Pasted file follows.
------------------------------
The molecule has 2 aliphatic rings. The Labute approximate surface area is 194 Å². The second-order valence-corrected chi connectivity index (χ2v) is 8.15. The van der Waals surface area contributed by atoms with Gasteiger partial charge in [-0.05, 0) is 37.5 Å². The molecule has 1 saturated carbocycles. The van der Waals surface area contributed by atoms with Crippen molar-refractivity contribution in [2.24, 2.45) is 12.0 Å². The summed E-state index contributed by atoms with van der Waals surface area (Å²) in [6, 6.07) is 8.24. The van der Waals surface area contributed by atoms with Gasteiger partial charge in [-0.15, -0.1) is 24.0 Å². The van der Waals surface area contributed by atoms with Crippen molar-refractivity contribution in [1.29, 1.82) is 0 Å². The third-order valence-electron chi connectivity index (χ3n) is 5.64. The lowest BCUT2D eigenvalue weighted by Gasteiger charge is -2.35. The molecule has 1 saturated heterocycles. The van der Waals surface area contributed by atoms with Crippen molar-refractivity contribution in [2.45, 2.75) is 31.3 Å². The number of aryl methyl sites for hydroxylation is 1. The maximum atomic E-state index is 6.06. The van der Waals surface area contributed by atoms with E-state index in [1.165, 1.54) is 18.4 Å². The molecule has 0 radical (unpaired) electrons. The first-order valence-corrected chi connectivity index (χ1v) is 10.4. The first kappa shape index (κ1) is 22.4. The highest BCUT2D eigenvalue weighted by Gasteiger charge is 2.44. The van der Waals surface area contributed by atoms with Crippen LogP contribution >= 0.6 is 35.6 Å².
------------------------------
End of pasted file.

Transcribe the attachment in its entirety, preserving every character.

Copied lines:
The molecule has 2 aliphatic rings. The Labute approximate surface area is 194 Å². The second-order valence-corrected chi connectivity index (χ2v) is 8.15. The van der Waals surface area contributed by atoms with Gasteiger partial charge in [-0.05, 0) is 37.5 Å². The molecule has 1 saturated carbocycles. The van der Waals surface area contributed by atoms with Crippen molar-refractivity contribution in [2.24, 2.45) is 12.0 Å². The summed E-state index contributed by atoms with van der Waals surface area (Å²) in [6, 6.07) is 8.24. The van der Waals surface area contributed by atoms with Gasteiger partial charge in [-0.15, -0.1) is 24.0 Å². The van der Waals surface area contributed by atoms with Crippen molar-refractivity contribution in [1.29, 1.82) is 0 Å². The third-order valence-electron chi connectivity index (χ3n) is 5.64. The lowest BCUT2D eigenvalue weighted by Gasteiger charge is -2.35. The molecule has 1 saturated heterocycles. The van der Waals surface area contributed by atoms with Crippen molar-refractivity contribution in [2.45, 2.75) is 31.3 Å². The number of aryl methyl sites for hydroxylation is 1. The maximum atomic E-state index is 6.06. The van der Waals surface area contributed by atoms with E-state index in [1.165, 1.54) is 18.4 Å². The molecule has 0 radical (unpaired) electrons. The first-order valence-corrected chi connectivity index (χ1v) is 10.4. The first kappa shape index (κ1) is 22.4. The highest BCUT2D eigenvalue weighted by Gasteiger charge is 2.44. The van der Waals surface area contributed by atoms with Crippen LogP contribution >= 0.6 is 35.6 Å².